One of the first things the Abrams Landau law team looks at when developing case strategy is to look at the “black letter law” applicable to the particular case. The Herndon, Virginia injury firm looks to see what evidence and testimony will be necessary to prove negligence in the car crash, unsafe product, trip and fall or dog attack case.
In law school, students are taught the black letter law. This is the rule for a particular situation. However, while law students are taught this black letter law, they are then tested on the facts of a particular case! Students are graded on how well they spot issues and apply the law to the facts. Law professors often use checklists to make sure that their students have spotted all of the issues and correctly applied the facts.
And once they graduate law school, many lawyers often forget that they need to know where they are going when they start a case. Too often experienced lawyers wait until the very last minute to look at the black letter law in their cases. Attorney Doug Landau has seen senior counsel look at the black letter law, embodied in the jury instructions the judges read at the end of the trial, the week before or the night before trial! That is a huge mistake.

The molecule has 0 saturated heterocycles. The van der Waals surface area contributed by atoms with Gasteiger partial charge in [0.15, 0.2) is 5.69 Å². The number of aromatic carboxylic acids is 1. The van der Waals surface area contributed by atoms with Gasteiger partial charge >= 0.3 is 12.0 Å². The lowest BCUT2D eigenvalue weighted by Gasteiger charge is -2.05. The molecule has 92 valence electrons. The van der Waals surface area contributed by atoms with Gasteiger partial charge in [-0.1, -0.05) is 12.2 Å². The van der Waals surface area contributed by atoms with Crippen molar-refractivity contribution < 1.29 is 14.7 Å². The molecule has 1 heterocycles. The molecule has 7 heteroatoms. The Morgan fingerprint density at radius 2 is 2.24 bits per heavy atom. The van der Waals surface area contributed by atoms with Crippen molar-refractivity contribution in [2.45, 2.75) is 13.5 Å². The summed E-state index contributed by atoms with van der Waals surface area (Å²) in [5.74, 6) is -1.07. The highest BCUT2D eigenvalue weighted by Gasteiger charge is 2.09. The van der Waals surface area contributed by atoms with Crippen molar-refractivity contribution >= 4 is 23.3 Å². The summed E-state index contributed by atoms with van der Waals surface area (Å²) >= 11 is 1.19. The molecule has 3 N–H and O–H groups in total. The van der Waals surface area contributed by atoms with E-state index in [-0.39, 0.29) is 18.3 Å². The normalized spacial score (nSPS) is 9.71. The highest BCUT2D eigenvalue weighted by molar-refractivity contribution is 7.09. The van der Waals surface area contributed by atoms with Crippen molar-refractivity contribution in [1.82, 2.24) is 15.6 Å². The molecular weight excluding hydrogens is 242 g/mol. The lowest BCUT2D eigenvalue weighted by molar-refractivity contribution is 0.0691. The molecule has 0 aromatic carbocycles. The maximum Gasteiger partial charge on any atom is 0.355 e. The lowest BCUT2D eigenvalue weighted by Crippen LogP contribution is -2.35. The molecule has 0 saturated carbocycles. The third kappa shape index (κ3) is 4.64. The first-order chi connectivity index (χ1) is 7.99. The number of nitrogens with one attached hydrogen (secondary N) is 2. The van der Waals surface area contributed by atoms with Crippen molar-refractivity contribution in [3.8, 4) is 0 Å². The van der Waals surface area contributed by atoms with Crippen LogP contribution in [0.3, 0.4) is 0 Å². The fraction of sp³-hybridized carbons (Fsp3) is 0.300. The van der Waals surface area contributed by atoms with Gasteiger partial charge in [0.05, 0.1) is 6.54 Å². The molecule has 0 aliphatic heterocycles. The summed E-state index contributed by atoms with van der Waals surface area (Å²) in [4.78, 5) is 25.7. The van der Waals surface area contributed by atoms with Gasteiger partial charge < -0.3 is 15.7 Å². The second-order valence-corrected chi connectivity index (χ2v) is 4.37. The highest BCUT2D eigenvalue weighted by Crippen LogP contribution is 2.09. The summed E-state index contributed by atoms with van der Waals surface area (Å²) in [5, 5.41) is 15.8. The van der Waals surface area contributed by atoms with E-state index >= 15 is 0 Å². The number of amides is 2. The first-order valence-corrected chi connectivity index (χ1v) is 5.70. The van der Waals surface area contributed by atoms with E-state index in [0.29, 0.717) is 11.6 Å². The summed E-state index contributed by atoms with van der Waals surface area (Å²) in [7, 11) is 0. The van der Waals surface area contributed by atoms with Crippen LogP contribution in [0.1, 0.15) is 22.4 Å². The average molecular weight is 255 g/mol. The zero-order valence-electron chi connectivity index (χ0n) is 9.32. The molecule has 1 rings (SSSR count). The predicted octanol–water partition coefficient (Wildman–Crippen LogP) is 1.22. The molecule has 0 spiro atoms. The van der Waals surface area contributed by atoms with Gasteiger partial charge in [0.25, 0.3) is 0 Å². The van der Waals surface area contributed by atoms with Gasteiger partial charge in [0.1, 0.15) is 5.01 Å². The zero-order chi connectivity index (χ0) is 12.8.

The best lawyers look at the law applicable to their clients situations right away. In fact, Landau will often give clients copies of the critical jury instructions in their case, so they can see, right away, what needs to be proven at trial if they are ultimately to succeed. Very often, sharing these jury instructions (the black letter of the case) with the client or witnesses will enable them to focus on what specific facts and evidence needs to be brought to the jury’s attention.
Sharing the black letter law with clients also enables lawyer Landau to see what things are not covered by a particular state’s or jurisdiction’s laws. For example, in the jury instruction for damages used by Virginia trial judges, there is no provision for “Loss of Consortium.” Out-of-state clients are surprised to see that Virginia does not allow damages for loss of consortium.